Changes in the genes we carry can have a big impact on our risk of getting certain diseases. A variant of the apolipoprotein (APOE) gene is the most common genetic factor linked to Alzheimer’s disease development that we know of. There are three (or more) major classes of APOE gene variants, referred to as APOE2, APOE3, and APOE4. Now scientists have found that people who carry the APOE4 gene are not only at risk of developing Alzheimer’s disease. They may also experience problems with attention and memory, even when there are no obvious signs of illness. The findings have been outlined in Scientific Reports.
In this study, 60 volunteers aged 40 to 61, who had different combinations of the APOE4 gene and normal hearing had to listen to 92 audio clips. One group of people carried APOE4 genes, another carried a combination of APOE4 and APOE3 genes, and the last group had APOE3 genes. They all fell in the normal range on their cognitive tests.
While listening to the audio clips, the participants noted whether the sound they heard was in their left, right, or in both ears. Incorrect assessments were replayed. Then they got a one hour break and repeated the listening, but also had to acknowledge another sound at the end of the clips, which they were told about. They pressed a button when they heard the new sound, and each clip was played twice - first without the new tone, then with.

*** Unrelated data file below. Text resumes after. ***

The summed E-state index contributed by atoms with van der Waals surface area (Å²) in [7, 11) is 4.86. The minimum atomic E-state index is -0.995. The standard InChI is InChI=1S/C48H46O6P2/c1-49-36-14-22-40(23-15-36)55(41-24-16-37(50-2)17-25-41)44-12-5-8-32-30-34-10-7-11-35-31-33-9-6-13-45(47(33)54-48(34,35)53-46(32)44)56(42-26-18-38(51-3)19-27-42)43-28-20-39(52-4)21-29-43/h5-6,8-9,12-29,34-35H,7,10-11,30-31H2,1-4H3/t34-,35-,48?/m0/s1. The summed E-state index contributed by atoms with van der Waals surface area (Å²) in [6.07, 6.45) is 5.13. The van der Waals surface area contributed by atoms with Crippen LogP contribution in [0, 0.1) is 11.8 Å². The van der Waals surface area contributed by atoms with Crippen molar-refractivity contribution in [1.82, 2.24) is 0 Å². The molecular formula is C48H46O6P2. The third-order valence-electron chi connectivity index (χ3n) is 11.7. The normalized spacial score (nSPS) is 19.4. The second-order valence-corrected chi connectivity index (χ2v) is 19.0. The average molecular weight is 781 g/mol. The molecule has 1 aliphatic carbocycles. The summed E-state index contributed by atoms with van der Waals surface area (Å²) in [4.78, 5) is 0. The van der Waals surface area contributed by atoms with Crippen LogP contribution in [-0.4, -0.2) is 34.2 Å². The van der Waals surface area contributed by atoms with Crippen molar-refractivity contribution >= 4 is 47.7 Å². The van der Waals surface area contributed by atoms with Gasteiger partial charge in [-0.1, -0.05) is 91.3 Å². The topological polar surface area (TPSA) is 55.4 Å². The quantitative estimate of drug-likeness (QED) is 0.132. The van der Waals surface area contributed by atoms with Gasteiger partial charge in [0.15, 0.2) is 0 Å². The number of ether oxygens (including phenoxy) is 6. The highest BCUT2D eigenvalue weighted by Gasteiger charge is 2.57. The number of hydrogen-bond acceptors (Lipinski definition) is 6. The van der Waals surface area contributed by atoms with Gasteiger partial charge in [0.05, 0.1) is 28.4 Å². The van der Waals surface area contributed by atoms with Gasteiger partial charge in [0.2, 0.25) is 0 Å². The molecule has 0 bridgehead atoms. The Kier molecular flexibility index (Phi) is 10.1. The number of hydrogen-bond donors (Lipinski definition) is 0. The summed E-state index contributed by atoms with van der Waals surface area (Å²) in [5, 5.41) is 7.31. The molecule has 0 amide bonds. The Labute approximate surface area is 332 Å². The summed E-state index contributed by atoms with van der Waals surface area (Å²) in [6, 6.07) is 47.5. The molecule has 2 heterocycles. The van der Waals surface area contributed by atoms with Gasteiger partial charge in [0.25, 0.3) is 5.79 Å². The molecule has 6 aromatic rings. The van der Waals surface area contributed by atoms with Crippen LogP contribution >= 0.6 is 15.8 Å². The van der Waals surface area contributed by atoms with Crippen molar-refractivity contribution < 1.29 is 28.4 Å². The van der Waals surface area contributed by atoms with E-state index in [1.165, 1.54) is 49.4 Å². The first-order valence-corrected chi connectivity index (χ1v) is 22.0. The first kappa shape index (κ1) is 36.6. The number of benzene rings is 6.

All of the study participants could learn the new information and remember which ears heard the clip. But, the additional sound at the end was harder for the people with APOE4 to identify. The APOE4 carriers seemed to have a tougher time remembering information they’d just learned, and maybe greater difficulty accessing knowledge.
This work could lead to the development of new ways to detect individuals at risk.
"For some reason, people with the APOE4 gene were not able to take advantage of information they learned earlier, such as the expected location of the clip, to boost their performance," explained senior study author Dr. Claude Alain, a senior author on the paper and senior scientist at Baycrest Centre for Geriatric Care. "This study shows we have a test that is sensitive to capture problems or challenges faced by individuals with this gene, before their deficits are observed on a standard neuropsychological assessment."
"The research could lead to more sensitive methods of detecting Alzheimer's disease in its very earliest stages, the time at which treatments are most likely to be effective," said senior author Dr. Chris Butler, an associate professor in clinical neurosciences at the University of Oxford. "I was delighted to carry out this work with researchers from Baycrest."
Learn more about how the APOE4 plays a role in Alzheimer’s from the video above by Cell Press.